Wednesday, August 19, 2015
Tuesday, August 4, 2015
In The Souls of Black Folk (1903), W.E.B. Du Bois portrays a newcomer to the world of opera, enthralled by the Prelude to Richard Wagner’s Lohengrin. John “sat in dreamland, and started when, after a hush, rose high and clear the music of Lohengrin’s swan. … Who had called him to be the slave and butt of all? And if he had called, what right had he to call when a world like this lay open before men?” more
Wednesday, July 8, 2015
Bela Bartok (center) collecting folk music Bela Bartok (center) collecting folk music (N/A)
Dvorak his Slavonic Rhapsodies, Brahms had his Hungarian Dances.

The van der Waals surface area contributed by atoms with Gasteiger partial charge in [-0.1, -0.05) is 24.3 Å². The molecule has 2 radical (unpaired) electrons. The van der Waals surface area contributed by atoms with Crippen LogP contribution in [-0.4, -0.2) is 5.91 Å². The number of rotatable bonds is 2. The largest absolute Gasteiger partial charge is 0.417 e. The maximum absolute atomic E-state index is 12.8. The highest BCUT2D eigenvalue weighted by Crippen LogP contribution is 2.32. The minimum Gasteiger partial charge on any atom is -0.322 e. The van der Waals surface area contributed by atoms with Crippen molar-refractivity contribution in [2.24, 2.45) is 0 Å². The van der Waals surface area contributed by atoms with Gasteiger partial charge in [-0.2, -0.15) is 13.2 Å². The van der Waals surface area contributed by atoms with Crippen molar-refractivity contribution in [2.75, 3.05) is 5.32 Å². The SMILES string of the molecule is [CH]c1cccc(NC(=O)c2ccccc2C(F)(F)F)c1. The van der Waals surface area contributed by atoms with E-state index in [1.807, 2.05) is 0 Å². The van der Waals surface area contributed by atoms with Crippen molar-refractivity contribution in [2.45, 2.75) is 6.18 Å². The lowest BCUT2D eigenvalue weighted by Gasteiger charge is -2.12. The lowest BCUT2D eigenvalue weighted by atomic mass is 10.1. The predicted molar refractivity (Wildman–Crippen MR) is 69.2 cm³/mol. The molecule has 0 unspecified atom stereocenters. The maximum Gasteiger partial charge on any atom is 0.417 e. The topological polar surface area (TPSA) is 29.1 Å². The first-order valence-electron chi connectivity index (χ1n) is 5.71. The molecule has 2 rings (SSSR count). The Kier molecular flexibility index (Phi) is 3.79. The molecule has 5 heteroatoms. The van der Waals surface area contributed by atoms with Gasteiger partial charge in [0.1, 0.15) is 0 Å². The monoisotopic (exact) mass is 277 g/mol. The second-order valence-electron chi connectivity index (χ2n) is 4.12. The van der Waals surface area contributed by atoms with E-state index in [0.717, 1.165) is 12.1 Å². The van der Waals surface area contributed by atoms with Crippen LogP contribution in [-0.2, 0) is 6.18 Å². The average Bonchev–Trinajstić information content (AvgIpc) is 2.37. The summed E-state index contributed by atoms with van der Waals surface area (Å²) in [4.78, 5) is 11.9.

But few of history's major composers went as far to harvest melodies and rhythms as Béla Bartók (1881-1945), who published nearly 2,000 folk tunes and collected many more in journeys that spanned "awful roads and terrible carriages," as the composer once wrote during a visit to a small Transylvanian village.
Bartók lugged his primitive recording equipment across the countryside of Eastern European (including his native Hungary), collecting songs that were on the verge of extinction. He transformed many of them into string quartets, violin sonatas, dramatic works and orchestral pieces.
A new biography by musicologist David Cooper (Yale University Press) delves into the ethnic traditions that Bartók drew from and also explores his relationships with famous performers. It also raises some more disputed ideas. We spoke with Cooper about Béla Bartók.
Your book has generated some debate for its suggestions that Bartók may have had Asperger's Syndrome. How did this come to light? More